The faster than expected downfall of the Trent 1000’s blades first came to notice in 2016. As several airlines continued to report damage to a batch of engines regarded as “Package C” last year, regulators intervened in April by ordering emergency shop visits for almost 400 suspect turbines. They also limited the number of flights for the 787s holding these engines to 2 hours and 20 minutes from the nearest spot for landing.

Rolls Royce manufacturers their turbine blades at a number of different global site, which includes their new factory in Rotherham, England. The Rotherham facility was dubbed as the most advanced facility when it opened in 2015. Techjet Aerofoils Ltd. Is Rolls’s only supplier for titanium compressor blades, although the company has supposed plans to source more producers. Rolls Royce has taken measures to certify an inspection method that will allow for work to be done with the engines still attached to the plane wing. This method will ease the burden maintenance shops face during repairs.

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GE Aviation Systems

Over many years of collaboration between companies GE and Dedienne, Dedienne has finally been named the key provider of tool choice for GE Aviation. This recently added task only adds to the long list of already contributed services and products Dedienne offers such as calibrating, selling, maintaining, supporting, testing, leasing, servicing, and providing provisions.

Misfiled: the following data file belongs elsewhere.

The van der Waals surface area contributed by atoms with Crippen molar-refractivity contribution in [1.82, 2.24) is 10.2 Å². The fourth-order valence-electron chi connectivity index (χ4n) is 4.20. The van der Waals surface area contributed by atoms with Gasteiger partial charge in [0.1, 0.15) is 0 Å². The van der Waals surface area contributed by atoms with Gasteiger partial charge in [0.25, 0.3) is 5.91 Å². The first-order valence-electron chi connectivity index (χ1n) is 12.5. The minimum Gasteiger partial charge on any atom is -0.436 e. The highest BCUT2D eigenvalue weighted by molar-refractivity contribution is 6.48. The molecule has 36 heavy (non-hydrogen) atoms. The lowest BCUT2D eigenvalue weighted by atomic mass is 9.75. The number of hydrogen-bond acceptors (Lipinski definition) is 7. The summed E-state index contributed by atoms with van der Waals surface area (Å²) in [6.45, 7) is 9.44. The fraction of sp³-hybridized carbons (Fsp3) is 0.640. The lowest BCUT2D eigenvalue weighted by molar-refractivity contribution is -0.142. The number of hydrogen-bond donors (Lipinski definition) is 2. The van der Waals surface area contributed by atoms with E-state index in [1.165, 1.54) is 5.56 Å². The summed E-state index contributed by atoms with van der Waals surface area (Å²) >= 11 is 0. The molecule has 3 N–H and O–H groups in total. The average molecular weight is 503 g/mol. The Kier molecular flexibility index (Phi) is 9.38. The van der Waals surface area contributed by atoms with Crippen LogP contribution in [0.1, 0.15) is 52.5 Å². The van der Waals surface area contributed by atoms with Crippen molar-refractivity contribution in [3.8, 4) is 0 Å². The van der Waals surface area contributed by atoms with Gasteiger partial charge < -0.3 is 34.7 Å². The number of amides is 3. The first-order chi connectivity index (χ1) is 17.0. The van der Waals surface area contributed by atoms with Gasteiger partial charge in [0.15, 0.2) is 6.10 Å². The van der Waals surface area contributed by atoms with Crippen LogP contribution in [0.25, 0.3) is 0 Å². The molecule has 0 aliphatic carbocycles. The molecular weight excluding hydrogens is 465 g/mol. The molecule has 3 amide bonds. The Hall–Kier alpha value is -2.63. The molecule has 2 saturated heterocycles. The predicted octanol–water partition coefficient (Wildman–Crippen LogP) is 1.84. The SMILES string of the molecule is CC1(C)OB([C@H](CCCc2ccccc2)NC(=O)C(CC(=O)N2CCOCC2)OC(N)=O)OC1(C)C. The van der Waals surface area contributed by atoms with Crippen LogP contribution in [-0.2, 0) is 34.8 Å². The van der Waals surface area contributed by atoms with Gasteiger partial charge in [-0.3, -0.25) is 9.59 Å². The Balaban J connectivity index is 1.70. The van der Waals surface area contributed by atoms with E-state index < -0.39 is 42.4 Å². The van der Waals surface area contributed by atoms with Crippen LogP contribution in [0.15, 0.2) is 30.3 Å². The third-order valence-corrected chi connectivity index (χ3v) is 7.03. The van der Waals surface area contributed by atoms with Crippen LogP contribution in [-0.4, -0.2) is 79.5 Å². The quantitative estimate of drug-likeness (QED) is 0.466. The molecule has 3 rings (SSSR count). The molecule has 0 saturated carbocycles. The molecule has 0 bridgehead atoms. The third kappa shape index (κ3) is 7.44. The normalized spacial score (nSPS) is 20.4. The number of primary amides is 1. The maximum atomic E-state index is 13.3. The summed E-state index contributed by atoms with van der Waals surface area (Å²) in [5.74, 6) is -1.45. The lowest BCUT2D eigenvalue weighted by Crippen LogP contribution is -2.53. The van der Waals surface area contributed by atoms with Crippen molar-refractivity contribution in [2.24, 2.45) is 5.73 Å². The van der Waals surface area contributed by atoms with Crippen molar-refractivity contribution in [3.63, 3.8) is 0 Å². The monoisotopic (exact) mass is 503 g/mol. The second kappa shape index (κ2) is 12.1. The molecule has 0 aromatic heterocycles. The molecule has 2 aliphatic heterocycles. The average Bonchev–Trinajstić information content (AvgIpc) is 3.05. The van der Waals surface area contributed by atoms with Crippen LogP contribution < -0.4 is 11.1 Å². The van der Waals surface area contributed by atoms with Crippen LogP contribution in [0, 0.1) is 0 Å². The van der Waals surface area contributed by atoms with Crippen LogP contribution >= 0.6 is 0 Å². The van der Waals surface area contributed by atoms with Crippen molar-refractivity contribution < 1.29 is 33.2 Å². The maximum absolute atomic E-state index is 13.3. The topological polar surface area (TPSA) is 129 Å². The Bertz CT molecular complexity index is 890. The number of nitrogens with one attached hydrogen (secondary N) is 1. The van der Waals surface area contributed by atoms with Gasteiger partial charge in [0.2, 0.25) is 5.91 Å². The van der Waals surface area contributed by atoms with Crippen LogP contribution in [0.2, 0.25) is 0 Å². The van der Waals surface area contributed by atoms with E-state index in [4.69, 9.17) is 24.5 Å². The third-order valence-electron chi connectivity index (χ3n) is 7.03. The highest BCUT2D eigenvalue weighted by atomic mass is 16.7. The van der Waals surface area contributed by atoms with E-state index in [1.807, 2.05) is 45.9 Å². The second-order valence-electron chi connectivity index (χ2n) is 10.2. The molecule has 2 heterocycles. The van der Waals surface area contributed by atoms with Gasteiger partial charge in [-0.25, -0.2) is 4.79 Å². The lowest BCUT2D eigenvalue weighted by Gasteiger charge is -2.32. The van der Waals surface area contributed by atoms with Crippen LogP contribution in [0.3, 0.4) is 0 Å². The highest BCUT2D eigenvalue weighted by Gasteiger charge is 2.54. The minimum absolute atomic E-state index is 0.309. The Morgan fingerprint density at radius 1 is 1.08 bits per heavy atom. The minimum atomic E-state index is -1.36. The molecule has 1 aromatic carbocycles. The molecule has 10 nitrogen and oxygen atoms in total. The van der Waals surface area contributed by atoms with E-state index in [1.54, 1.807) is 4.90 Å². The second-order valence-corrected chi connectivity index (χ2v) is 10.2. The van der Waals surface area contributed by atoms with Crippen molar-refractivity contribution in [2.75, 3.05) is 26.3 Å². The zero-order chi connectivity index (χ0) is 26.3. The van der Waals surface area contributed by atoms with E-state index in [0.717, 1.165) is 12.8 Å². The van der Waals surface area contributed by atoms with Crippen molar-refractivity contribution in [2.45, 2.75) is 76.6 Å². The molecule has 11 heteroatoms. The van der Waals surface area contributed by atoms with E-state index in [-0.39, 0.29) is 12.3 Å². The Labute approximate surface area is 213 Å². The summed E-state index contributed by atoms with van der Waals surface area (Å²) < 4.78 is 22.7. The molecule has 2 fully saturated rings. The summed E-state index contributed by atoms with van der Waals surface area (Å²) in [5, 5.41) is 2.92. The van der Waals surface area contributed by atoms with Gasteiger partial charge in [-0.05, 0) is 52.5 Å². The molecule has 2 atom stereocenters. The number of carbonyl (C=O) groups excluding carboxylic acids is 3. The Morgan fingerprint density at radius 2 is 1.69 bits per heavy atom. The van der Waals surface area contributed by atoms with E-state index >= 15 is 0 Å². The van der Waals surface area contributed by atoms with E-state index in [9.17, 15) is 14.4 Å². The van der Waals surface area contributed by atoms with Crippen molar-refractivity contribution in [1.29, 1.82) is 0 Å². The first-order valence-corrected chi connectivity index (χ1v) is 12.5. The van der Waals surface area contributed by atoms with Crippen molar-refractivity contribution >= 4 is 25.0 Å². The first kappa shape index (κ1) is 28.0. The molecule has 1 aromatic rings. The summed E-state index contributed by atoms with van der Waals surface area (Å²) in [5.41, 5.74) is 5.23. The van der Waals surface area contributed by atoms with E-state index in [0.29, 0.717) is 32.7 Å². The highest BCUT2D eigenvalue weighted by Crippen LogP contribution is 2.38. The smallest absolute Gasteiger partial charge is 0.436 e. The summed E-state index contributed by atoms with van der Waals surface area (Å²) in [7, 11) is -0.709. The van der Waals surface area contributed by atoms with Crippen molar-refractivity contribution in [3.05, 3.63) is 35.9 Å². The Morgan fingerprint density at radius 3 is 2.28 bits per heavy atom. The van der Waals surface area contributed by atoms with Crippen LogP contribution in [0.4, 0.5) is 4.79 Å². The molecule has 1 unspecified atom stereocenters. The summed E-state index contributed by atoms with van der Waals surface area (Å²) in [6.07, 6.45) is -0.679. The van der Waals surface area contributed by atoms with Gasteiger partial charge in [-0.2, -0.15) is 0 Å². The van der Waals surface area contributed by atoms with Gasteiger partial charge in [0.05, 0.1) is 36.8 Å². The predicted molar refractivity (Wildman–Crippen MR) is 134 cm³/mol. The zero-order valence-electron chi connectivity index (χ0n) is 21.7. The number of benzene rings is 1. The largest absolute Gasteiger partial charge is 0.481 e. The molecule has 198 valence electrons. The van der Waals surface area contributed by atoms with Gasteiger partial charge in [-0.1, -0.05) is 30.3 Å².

“GE is focused on providing customers with exceptional service and product support. That’s why we’re pleased to sign Dedienne Aerospace as one of our tooling suppliers. Its engine tooling expertise and global footprint will benefit the GE9X engine fleet”

With the newly introduced task, Delienne LTD will focus primary on the tooling for the GE9X support. Not only will they be in shift their focus to the new program but will be able to continue working on their other designated divisions. Opening a new facility in Cincinnati will be able to handle operations for their remaining divisions much like customer service, GE Aviation support and support for GE’s engine program. This will ultimately create new opportunities to be able to maintain and support the GE9X as well as handle their previous responsibilities.

Dedienne’s dedication to the industry has not gone unnoticed as they have already achieved to be a certified Boeing licensee. With the current obtaining of the tooling license for the GE9X they will be able to provide maintance for not only the GE9X but the 777x Boeing aircraft for worldwide customers.

Dedienne has various locations across the globe to be able to provide service to companies worldwide. Locations such as China, Dubai, Europe Singapore, and the America’s.